Sullivan South senior Katie Edwards is a girl with a strong passion for all things music. She shares her opinions and experiences of the local music scene each month in “The Indie Record.”
For the first article of my senior school year, I had intended on scanning the local scene for bands around here that you should check out. However, I was presented with the opportunity to attend my first major music festival. I’ve been to a few concerts in my life, but nothing like the festival on Sept. 21 in Piedmont Park in Atlanta, Ga., known as Music Midtown.
What better way to start off the year than with an experience like that?
The weather, however, was miserable — the heavy rain was so steady that, eventually, I couldn’t even feel it. But the music was all I cared about, and the bands I was able to see completely made up for my possible future psychological fear of rain.
As usual, the schedule was laid out from the lesser known bands to the headliners.
As soon as I arrived, I was greeted with the sound of The Neighbourhood, an alternative band formed in 2011 and one whose music I’ve had a love affair with for about a year now. Even over the sound of the rain, they put on a good show to a relatively small crowd of people, finishing their one-hour set with their hit “Sweater Weather.” The lead singer commented: “This song we sing about sweaters is not as good as the one Weezer is going to sing after we get off the stage.”
That being said, Weezer followed The Neighbourhood and rocked out with their own song about sweaters, “Undone (The Sweater Song).”
Reignwolf, Arctic Monkeys, Imagine Dragons, Queens of the Stone Age, and the headlining Red Hot Chili Peppers followed.
The one I was most looking forward to was Arctic Monkeys, who have been my favorite band for three years, and (of course) Red Hot Chili Peppers, whom I grew up listening to thanks to my brother and parents.
Arctic Monkeys recently released a new album “AM” and played various new tracks from that album, as well as classic songs from four older albums. On the six-hour drive down to Atlanta, I was able to convert my dad into a lover of Arctic Monkeys and its distinct British alt-rock sound. If you haven’t already, you really should check them out.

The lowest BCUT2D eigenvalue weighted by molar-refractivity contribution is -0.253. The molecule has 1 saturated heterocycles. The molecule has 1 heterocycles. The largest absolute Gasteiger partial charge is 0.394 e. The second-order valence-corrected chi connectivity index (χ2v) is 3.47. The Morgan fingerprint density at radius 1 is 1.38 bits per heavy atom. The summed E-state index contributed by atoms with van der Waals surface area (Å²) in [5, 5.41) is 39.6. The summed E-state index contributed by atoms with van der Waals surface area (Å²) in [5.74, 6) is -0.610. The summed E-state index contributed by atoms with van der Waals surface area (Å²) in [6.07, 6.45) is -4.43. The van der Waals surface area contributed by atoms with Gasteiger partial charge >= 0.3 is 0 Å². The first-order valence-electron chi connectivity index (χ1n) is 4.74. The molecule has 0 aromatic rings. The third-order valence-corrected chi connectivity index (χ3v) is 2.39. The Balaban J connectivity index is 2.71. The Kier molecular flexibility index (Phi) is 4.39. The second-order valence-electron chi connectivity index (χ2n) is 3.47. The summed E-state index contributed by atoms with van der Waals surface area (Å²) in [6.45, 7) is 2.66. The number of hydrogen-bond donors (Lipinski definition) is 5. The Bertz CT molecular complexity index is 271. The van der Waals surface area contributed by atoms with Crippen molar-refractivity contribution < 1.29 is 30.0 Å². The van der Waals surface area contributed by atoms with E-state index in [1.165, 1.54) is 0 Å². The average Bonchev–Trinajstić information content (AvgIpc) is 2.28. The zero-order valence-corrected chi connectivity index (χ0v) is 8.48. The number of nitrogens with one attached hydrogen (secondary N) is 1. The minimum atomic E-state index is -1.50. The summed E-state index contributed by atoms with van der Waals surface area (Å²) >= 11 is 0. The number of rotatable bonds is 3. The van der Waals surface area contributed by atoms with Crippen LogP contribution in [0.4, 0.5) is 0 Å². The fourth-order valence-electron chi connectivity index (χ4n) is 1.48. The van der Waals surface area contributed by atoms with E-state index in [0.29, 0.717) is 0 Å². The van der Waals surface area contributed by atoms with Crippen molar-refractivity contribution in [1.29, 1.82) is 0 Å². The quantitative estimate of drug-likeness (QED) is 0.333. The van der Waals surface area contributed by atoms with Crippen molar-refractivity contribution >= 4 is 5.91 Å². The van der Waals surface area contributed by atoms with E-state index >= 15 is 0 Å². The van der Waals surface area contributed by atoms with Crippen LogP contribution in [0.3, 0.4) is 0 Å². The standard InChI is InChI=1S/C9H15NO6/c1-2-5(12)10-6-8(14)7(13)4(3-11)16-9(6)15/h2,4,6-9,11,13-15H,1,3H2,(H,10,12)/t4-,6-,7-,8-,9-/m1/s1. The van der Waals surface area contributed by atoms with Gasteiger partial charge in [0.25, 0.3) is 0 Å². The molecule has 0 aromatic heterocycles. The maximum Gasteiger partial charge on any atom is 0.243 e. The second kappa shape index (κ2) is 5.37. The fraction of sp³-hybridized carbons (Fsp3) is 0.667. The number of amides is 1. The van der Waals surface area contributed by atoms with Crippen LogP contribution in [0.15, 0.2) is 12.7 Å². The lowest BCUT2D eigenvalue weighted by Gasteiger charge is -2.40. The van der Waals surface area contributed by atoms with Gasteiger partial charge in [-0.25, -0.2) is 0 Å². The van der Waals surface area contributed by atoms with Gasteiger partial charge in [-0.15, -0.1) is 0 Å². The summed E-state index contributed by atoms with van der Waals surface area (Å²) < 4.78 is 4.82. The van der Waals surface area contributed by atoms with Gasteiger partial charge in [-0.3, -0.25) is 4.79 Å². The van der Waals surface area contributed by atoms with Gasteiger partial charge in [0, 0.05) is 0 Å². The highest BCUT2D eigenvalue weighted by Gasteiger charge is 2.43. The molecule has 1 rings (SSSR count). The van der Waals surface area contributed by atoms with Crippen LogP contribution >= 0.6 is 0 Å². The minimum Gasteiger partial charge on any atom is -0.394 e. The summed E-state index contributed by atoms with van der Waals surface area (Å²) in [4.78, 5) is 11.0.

More and more people gradually pooled into the park lawn, hoping to see the bigger bands. Once, I looked outside the fences to a line that, according to Atlanta’s news coverage, was more than two miles long and winding down 10th Street in midtown Atlanta.
The cloud cover over the park was so thick that the satellites connecting to the ticket scanners couldn’t process information, making the scanners slow and dysfunctional. Eventually, the coordinators made the executive decision to let people in the old-fashioned way — by tearing tickets.
Through more than six hours of near constant rain and overcast skies, the patrons of Music Midtown stuck it out with one general basis for being there: to listen to some good music with people we can relate to on some level.
Even at this festival of more than 100,000 people, there was a feeling of camaraderie among all the differing types of concert-goers.
I guess that was the whole concept of the festival — we were all there for the music. We sloshed through mud pits and almost drowned in nonstop rain, all just to see and hear some good music. You didn’t necessarily have to love the band before you saw them; it’s all in the experience.
Music, no matter where or when, forms a camaraderie for almost all types of people all over the world.
Sullivan South senior Katie Edwards is a girl with a strong passion for all things music. She is a student, a writer and a critic who, despite being opinionated, tries to keep an open mind. She shares her opinions and experiences of the local music scene each month in “The Indie Record.”
(Note: The opinions expressed on the INK page are those of the columnists and not necessarily those of the Times-News).